Jeff Zaugg [00:04:24] You wrote an article early on, I think you’re your oldest was like one years old. This is eight or nine years ago titled “Raising Kids the World Will Hate.” That was a while ago. I just read it this morning. We’re not going to talk about the article yet, but instead, that was a chapter of dad life. Now, today is a current chapter. Tell me what recently, nd we don’t have to go deep, fast, but what recently has been like a new area of, man, these are some new AHA’s around fatherhood, around just engaging your three sons. So give me some recent insights into your dad life.
Adam Griffin [00:04:54] I think the phase that I’m entering into now, where I’m seeing some of the fruit of the labor we’ve put into our kids to the point now where for us family discipleship, which is really what we’re talking about, has become so normal that if I remove myself from a situation, my kids can lead themselves through it. Even last night, if I was on a call with some people in Korea and so it was at my kid’s bedtime and my wife works nights, so I had to just encourage my kids, say, you’re going to read this Bible passage, you’re going to pray for your brothers, you’re going to pick a song and sing and seeing that stage where they don’t need me in the room in order to worship God together, they don’t need me in the room in order to pray with one another. But it’s such a normal part of the rhythm. That’s a blessing I hope I get for the rest of the rest of their lives. So hopefully I get to see it into the next generation. But that’s a new phase. And talk about aha, when you’re going, hey, the Lord has done something. My oldest son Oscar, a couple months ago he came to me, he’s nine years old and he was just crying. It was at that time just weeping. And I said, Buddy, what’s going on? And he said, I just want to talk to you about what it means to be an actual Christian, actual follower of Christ. And it’s like that if you read that article from nine years ago, that’s the prayer, right? I mean, that’s the prayer in the article, that one day God would be gracious enough to save my son, that I wouldn’t be so distracted by this world, the idea of making him an admirable, worldly man that I’d miss out on his eternal soul being something that belongs to our God. So the newest aha moment, honestly, Jeff, is getting to celebrate the fruit of all the labor we’ve put in.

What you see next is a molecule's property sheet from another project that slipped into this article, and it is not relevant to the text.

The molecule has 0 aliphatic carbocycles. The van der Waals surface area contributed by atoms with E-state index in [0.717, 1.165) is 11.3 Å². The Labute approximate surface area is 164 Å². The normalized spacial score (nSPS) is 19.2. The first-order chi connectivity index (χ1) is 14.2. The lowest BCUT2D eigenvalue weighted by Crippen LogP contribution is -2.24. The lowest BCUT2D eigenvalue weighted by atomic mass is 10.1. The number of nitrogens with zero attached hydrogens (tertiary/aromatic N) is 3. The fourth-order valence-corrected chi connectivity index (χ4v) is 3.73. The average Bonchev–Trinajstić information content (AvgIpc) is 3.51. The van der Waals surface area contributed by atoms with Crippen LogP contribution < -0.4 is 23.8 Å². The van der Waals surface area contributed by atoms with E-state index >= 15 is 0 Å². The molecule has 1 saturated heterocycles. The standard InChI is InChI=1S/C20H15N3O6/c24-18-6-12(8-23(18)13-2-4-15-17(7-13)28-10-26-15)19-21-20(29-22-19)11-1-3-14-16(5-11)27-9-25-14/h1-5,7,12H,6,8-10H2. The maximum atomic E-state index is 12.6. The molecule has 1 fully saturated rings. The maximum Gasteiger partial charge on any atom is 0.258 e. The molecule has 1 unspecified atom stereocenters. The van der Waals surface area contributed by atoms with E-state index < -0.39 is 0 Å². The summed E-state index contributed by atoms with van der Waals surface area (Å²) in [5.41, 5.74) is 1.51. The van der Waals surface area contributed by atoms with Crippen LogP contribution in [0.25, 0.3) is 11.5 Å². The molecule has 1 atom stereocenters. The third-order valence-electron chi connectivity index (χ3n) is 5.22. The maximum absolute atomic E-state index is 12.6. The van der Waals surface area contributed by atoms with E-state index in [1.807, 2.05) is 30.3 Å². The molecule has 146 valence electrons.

Jeff Zaugg [00:06:30] Well and it’s leadership. So I hear, like you’ve instilled that they can be leaders. These are three leaders who can lead each other because you said it wasn’t you guys each do you thing separate. Let’s lead each other in this in this special… It’s it almost feels like it’s a it is a wind down rhythm of seeking their Heavenly Father as they get ready for bed. Describe a little more what it looks like when you’re in the room with them, and then we’ll talk about them leading themselves.